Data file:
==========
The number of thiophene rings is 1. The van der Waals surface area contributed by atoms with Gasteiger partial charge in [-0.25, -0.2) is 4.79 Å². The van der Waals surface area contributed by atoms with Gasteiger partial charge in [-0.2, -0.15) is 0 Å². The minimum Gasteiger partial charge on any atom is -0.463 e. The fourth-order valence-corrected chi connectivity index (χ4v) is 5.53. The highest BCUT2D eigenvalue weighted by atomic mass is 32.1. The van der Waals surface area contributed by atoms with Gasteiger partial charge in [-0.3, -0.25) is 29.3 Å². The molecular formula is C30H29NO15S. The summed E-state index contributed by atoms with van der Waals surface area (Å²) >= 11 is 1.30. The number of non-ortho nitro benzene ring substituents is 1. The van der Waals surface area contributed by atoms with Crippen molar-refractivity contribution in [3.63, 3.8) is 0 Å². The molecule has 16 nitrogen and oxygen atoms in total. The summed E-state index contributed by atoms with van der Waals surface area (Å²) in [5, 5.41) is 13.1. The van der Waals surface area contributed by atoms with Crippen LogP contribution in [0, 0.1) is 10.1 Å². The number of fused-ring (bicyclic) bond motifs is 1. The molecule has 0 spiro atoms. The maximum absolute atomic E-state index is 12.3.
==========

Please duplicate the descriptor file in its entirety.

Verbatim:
The number of thiophene rings is 1. The van der Waals surface area contributed by atoms with Gasteiger partial charge in [-0.25, -0.2) is 4.79 Å². The van der Waals surface area contributed by atoms with Gasteiger partial charge in [-0.2, -0.15) is 0 Å². The minimum Gasteiger partial charge on any atom is -0.463 e. The fourth-order valence-corrected chi connectivity index (χ4v) is 5.53. The highest BCUT2D eigenvalue weighted by atomic mass is 32.1. The van der Waals surface area contributed by atoms with Gasteiger partial charge in [-0.3, -0.25) is 29.3 Å². The molecular formula is C30H29NO15S. The summed E-state index contributed by atoms with van der Waals surface area (Å²) >= 11 is 1.30. The number of non-ortho nitro benzene ring substituents is 1. The van der Waals surface area contributed by atoms with Crippen molar-refractivity contribution in [3.63, 3.8) is 0 Å². The molecule has 16 nitrogen and oxygen atoms in total. The summed E-state index contributed by atoms with van der Waals surface area (Å²) in [5, 5.41) is 13.1. The van der Waals surface area contributed by atoms with Crippen LogP contribution in [0, 0.1) is 10.1 Å². The number of fused-ring (bicyclic) bond motifs is 1. The molecule has 0 spiro atoms. The maximum absolute atomic E-state index is 12.3.